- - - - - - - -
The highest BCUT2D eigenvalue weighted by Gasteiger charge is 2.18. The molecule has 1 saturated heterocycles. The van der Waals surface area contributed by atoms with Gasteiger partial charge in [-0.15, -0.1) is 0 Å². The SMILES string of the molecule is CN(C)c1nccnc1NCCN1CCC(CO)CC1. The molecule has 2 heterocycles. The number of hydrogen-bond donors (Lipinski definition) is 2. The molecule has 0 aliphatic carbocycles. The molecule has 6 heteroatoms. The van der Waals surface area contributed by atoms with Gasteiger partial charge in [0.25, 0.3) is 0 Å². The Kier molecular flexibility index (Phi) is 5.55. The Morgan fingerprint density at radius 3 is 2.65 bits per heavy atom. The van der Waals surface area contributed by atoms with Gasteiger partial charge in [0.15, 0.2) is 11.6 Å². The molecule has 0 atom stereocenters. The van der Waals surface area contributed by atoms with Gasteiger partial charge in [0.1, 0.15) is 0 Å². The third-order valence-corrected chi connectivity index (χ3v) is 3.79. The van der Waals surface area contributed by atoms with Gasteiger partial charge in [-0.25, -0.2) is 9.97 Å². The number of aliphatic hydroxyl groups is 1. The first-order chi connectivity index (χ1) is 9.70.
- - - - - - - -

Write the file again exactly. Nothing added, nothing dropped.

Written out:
The highest BCUT2D eigenvalue weighted by Gasteiger charge is 2.18. The molecule has 1 saturated heterocycles. The van der Waals surface area contributed by atoms with Gasteiger partial charge in [-0.15, -0.1) is 0 Å². The SMILES string of the molecule is CN(C)c1nccnc1NCCN1CCC(CO)CC1. The molecule has 2 heterocycles. The number of hydrogen-bond donors (Lipinski definition) is 2. The molecule has 0 aliphatic carbocycles. The molecule has 6 heteroatoms. The van der Waals surface area contributed by atoms with Gasteiger partial charge in [0.25, 0.3) is 0 Å². The Kier molecular flexibility index (Phi) is 5.55. The Morgan fingerprint density at radius 3 is 2.65 bits per heavy atom. The van der Waals surface area contributed by atoms with Gasteiger partial charge in [0.15, 0.2) is 11.6 Å². The molecule has 0 atom stereocenters. The van der Waals surface area contributed by atoms with Gasteiger partial charge in [0.1, 0.15) is 0 Å². The third-order valence-corrected chi connectivity index (χ3v) is 3.79. The van der Waals surface area contributed by atoms with Gasteiger partial charge in [-0.25, -0.2) is 9.97 Å². The number of aliphatic hydroxyl groups is 1. The first-order chi connectivity index (χ1) is 9.70.